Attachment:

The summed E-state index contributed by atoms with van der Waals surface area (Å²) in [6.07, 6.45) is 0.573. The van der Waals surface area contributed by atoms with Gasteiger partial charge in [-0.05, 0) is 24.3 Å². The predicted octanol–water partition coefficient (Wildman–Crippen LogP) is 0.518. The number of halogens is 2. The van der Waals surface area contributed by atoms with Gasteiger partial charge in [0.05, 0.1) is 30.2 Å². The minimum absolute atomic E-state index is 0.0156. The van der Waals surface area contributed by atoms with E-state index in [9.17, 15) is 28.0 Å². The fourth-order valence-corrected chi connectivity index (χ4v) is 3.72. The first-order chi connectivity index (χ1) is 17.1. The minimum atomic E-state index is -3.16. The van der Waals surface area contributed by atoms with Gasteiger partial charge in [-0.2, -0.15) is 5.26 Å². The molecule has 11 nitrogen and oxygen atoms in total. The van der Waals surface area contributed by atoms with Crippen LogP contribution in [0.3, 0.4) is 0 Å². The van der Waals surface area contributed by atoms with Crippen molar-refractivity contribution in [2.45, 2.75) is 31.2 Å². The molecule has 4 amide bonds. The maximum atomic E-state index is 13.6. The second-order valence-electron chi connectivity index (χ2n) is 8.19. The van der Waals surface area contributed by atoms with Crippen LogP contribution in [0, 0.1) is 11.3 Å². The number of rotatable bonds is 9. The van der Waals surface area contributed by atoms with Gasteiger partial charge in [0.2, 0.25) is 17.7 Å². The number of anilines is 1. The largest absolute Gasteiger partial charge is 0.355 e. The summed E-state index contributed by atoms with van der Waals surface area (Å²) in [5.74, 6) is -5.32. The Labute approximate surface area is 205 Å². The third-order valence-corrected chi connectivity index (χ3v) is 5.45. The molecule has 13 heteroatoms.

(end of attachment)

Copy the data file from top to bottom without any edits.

The summed E-state index contributed by atoms with van der Waals surface area (Å²) in [6.07, 6.45) is 0.573. The van der Waals surface area contributed by atoms with Gasteiger partial charge in [-0.05, 0) is 24.3 Å². The predicted octanol–water partition coefficient (Wildman–Crippen LogP) is 0.518. The number of halogens is 2. The van der Waals surface area contributed by atoms with Gasteiger partial charge in [0.05, 0.1) is 30.2 Å². The minimum absolute atomic E-state index is 0.0156. The van der Waals surface area contributed by atoms with E-state index in [9.17, 15) is 28.0 Å². The fourth-order valence-corrected chi connectivity index (χ4v) is 3.72. The first-order chi connectivity index (χ1) is 17.1. The minimum atomic E-state index is -3.16. The van der Waals surface area contributed by atoms with Gasteiger partial charge in [-0.2, -0.15) is 5.26 Å². The molecule has 11 nitrogen and oxygen atoms in total. The van der Waals surface area contributed by atoms with Crippen LogP contribution in [0.3, 0.4) is 0 Å². The van der Waals surface area contributed by atoms with Crippen molar-refractivity contribution in [2.45, 2.75) is 31.2 Å². The molecule has 4 amide bonds. The maximum atomic E-state index is 13.6. The second-order valence-electron chi connectivity index (χ2n) is 8.19. The van der Waals surface area contributed by atoms with Crippen LogP contribution in [0, 0.1) is 11.3 Å². The number of rotatable bonds is 9. The van der Waals surface area contributed by atoms with Gasteiger partial charge in [0.2, 0.25) is 17.7 Å². The number of anilines is 1. The largest absolute Gasteiger partial charge is 0.355 e. The summed E-state index contributed by atoms with van der Waals surface area (Å²) in [5.74, 6) is -5.32. The Labute approximate surface area is 205 Å². The third-order valence-corrected chi connectivity index (χ3v) is 5.45. The molecule has 13 heteroatoms.